If you're a current Microsoft cloud customer -- or even someone just kicking the tires of Microsoft's hosted cloud bundle -- here's what you need to know about Office 365, which Microsoft launched on June 28.
Office 365 is not Office in the cloud, even though it does include Office Web Apps, the Webified versions of Word, Excel, PowerPoint and OneNote. Office 365 is a Microsoft-hosted suite of Exchange Online, SharePoint Online and Lync Online -- plus an optional subscription-based version of Office 2010 Professional Plus that runs locally on PCs. The Microsoft-hosted versions of these cloud apps offer subsets of their on-premises server counterparts (Exchange, SharePoint and Lync servers), in terms of features and functionality.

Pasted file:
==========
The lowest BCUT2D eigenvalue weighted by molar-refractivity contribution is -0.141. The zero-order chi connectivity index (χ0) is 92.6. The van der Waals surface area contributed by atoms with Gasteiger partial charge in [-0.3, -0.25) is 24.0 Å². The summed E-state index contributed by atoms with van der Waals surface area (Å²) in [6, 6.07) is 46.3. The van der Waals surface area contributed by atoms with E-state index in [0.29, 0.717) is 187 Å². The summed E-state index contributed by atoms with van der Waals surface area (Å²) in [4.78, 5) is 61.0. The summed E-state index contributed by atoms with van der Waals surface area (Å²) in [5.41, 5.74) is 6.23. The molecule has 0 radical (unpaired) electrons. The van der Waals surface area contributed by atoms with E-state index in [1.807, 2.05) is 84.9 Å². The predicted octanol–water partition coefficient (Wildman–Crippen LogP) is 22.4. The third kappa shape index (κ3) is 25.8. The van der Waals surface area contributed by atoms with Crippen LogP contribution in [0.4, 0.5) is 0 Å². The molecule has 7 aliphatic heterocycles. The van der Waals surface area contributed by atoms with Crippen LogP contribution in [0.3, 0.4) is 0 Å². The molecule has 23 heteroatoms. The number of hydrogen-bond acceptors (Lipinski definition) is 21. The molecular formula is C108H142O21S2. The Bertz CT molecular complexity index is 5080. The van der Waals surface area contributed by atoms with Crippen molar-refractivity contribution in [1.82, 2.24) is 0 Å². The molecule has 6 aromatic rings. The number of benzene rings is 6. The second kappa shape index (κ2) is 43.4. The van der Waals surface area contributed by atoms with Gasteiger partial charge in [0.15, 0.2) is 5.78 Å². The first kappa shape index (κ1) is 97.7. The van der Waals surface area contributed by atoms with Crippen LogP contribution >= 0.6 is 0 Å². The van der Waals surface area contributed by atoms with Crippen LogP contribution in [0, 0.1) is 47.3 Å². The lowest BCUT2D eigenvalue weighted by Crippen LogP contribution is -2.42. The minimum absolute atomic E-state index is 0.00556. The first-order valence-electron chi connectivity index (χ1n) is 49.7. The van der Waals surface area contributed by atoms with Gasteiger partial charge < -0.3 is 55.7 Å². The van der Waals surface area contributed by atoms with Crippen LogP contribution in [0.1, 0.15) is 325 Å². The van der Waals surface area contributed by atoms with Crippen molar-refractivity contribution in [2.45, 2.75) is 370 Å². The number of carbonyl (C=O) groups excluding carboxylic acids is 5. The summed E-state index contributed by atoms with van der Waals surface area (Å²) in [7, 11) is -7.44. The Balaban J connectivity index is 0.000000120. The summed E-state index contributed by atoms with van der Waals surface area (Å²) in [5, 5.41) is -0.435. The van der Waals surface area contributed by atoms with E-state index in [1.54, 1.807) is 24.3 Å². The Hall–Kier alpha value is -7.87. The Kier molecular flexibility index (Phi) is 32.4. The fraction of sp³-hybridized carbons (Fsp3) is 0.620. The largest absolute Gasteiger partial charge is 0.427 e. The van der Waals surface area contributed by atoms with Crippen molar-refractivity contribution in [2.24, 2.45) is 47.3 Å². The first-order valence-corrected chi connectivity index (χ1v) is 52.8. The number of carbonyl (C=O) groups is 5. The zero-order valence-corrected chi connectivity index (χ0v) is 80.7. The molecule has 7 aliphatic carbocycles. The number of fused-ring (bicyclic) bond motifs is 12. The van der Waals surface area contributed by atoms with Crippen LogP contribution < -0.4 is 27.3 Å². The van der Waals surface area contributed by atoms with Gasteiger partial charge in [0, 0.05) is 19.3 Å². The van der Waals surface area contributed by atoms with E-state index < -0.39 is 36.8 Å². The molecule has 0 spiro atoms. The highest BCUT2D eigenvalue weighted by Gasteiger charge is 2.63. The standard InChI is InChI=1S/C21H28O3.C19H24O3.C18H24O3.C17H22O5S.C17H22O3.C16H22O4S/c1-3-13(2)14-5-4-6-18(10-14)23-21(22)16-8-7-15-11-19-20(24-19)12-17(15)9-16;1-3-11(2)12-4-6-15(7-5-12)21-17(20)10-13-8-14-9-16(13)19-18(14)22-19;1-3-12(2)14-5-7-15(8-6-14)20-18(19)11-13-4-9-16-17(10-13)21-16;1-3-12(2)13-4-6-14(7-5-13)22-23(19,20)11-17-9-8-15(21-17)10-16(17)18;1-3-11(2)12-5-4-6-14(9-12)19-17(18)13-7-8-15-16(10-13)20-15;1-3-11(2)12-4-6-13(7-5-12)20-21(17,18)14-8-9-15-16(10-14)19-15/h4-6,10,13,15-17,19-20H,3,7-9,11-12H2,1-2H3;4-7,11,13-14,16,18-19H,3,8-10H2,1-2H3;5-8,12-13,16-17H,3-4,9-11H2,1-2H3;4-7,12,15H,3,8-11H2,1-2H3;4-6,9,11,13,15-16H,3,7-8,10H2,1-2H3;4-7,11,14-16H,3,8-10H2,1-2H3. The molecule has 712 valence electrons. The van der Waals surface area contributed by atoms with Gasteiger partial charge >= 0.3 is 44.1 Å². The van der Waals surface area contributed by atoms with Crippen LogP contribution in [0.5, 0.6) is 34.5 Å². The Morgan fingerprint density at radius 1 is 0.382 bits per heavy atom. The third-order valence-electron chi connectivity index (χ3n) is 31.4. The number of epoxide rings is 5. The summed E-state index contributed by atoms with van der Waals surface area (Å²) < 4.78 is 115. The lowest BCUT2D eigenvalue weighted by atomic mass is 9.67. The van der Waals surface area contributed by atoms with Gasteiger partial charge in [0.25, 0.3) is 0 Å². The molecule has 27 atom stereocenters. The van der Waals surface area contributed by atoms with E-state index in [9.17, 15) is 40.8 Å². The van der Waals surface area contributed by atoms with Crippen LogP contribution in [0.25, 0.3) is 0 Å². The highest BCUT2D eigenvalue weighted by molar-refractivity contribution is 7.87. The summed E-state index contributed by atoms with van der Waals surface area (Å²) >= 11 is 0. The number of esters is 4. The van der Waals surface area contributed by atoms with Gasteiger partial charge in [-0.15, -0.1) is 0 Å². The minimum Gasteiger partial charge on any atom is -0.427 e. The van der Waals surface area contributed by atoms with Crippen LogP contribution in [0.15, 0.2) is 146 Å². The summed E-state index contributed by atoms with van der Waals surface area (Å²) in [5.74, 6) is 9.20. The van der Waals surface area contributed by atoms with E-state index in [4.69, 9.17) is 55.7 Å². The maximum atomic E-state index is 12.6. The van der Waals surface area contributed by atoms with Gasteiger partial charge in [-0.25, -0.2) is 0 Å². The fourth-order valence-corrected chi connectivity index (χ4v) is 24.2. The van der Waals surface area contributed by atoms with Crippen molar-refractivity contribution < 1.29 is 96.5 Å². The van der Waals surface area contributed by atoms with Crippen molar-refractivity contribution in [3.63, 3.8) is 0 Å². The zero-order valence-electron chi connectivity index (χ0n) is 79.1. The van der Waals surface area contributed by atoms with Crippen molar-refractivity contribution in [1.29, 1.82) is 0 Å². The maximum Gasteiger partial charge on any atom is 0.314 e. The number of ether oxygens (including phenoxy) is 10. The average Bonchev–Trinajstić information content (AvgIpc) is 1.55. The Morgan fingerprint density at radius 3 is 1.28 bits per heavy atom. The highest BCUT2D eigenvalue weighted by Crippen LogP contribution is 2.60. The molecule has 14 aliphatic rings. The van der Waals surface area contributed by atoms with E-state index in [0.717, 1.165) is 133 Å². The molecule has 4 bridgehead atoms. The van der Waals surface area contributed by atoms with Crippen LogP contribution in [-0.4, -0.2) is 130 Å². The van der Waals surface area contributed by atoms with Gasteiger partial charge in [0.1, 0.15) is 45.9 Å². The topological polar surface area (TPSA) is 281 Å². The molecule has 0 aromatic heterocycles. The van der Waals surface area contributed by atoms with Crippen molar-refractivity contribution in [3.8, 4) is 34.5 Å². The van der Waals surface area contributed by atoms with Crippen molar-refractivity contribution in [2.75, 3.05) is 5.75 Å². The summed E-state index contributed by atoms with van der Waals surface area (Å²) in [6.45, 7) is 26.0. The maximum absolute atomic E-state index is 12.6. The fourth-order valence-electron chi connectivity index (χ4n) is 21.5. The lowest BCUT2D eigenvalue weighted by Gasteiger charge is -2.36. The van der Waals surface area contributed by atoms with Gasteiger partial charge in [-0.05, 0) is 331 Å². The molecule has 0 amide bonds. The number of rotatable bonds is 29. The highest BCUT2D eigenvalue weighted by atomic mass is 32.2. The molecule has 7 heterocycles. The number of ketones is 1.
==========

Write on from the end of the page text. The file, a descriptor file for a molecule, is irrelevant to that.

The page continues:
Office 365 replaces the company's Business Productivity Suite (BPOS), Office Live Small Business and Live@edu offerings. As of today, June 28, Office 365 is available in 40 countries.
Office 365 competes head to head with Google Apps, among other cloud-hosted productivity suites.
Microsoft is giving current BPOS users who want to stick with Microsoft a year to migrate to Office 365. The Office Live Small Business migration is slated to happen later this year or early 2012.
At today's Office 365 30-minute launch event in New York City, headlined by CEO Steve Ballmer, there were no surprises -- and no question and answer period for the press, partners and analysts in attendance.
Microsoft announced its plans for Office 365 last fall and has been beta testing the offering for the past couple of months.
Here are some Office 365 posts potentially of interest: